He is one of a long-line of military men to serve in the army from his family, who originate from Fiji. Before him, his father, grandfather and great-grandfather were all soldiers.
Sir Henry Cooper
In terms of Boxing legends, they don’t come much bigger than Sir Henry Cooper.
Sir Henry was the first man to be twice awarded BBC Sports Personality of the Year. He also held, on more than one occasion, the UK, Commonwealth and European Heavyweight titles.
He famously fought Mohamed Ali twice, knocking the man many consider to be the greatest boxer of all time to floor during their first bought.
However, on both occasions Sir Henry failed to get the better of Ali.
At their second bout, Sit Henry challenged Ali for the Heavyweight title of the world, but was beaten after the referee stopped the fight following a bad cut opening up on Cooper’s brow.
In the 1950s, Sir Henry completed his National Service in the Royal Army Ordnance Corps. It was during this time that he was first noticed as a promising Boxer.
After both men retired from professional Boxing, Sir Henry and Mohamed Ali became lifelong friends.
Sir Henry Cooper died on May 1, 2011, two days before his 77th birthday.
Gold medal winning Paralympian Jon-Allen Butterworth is one of the most respected athletes in the UK today.
His incredible achievements in Cycling, which have also seen him win three silver medals, began after Jon-Allen was seriously wounded in a rocket attack while serving in Basra in 2007.
Jon-Allen had joined the Royal Air Force in in 2002, and also served in Afghanistan in his role as a Weapons Technician.
While recovering at Headley Court from the injuries he sustained in the Basra attack, Jon-Allen was asked if he’d like to join in on a charity bike ride to raise funds for the building of a new pool. He said yes, and so began his career on the bike.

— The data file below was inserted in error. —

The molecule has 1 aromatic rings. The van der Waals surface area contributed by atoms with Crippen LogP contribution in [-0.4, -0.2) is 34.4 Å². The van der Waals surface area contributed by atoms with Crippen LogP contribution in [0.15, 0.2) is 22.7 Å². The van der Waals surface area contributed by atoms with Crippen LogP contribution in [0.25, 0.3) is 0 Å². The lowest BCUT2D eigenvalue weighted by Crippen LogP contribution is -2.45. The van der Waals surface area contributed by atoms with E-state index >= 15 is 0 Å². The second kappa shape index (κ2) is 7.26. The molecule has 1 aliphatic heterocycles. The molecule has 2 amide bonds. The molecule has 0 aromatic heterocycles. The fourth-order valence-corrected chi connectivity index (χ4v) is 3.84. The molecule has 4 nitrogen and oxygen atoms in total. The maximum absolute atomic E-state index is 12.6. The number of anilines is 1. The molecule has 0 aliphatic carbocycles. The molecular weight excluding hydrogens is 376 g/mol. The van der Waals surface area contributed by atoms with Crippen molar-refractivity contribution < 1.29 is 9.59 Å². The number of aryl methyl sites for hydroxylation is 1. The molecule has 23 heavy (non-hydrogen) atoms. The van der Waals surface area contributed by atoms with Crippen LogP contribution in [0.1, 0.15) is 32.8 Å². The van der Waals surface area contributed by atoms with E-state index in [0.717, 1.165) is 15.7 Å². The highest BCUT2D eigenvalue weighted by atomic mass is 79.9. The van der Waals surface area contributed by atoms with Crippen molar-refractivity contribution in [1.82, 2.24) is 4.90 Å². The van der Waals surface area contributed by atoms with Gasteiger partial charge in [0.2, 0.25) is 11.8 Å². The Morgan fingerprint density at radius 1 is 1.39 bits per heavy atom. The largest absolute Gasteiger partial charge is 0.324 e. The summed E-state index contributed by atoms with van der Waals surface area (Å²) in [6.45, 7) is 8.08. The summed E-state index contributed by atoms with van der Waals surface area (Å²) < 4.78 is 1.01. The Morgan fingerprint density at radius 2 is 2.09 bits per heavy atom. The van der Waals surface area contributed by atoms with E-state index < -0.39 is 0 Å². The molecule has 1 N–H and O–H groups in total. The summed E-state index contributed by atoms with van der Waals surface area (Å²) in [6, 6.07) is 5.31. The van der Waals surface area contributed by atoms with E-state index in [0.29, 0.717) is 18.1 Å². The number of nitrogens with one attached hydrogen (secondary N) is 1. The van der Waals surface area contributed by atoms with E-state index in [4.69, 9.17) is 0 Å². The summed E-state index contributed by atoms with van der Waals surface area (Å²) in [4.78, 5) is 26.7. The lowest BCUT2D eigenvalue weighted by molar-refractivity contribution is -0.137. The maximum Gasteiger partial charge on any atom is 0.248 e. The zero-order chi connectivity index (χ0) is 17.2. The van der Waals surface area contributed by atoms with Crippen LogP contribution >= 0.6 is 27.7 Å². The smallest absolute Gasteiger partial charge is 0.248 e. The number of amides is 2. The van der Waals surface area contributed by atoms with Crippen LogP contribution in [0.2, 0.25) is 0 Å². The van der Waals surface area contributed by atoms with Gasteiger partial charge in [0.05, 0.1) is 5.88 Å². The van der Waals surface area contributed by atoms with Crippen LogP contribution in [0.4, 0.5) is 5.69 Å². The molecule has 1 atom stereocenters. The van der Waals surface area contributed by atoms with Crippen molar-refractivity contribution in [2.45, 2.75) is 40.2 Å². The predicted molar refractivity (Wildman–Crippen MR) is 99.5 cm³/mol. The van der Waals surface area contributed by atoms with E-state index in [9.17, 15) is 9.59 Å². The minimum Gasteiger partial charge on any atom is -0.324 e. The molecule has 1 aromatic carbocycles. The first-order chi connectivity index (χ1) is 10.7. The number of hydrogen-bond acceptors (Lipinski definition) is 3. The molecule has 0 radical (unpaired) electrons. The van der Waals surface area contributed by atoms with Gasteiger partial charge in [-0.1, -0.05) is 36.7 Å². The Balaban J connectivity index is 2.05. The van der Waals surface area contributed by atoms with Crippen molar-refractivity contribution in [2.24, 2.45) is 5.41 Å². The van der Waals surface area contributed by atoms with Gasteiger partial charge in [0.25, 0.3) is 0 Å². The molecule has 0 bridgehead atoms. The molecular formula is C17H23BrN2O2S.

In addition to his illustrious cycling career, Jon-Allen has appeared on the Channel 4 series The Jump, becoming the first above-elbow amputee to do a Skeleton Run.
Sir Bobby Charlton
Regarded as one of the greatest players of all time, Sir Bobby Charlton won the World Cup with England in 1966, the same year in which he won the coveted Ballon d’Or.
The Midfielder spent almost his entire career at Manchester United where he won three First Division titles, the FA Cup and a European Cup.
In 2016, Manchester United announced that the South Stand of Old Trafford would be renamed in honour of Sir Bobby Charlton.
Prior to becoming one of England’s greatest ever footballers, Sir Bobby reached the rank of Lance Corporal while serving his National Service in the 1950s.
On February 6, 1958, Sir Bobby survived the Munich Air Disaster. Seven of his Manchester United teammates died in the tragedy, as did a number of sports journalists.
Sir Bobby scored an impressive 260 goals as a professional player and in 2008 was handed a lifetime award by the BBC at their annual Sports Personality of the Year Awards.
He also played a pivotal role in the securing of both the 2002 Manchester Commonwealth Games, and the 2012 London Olympics.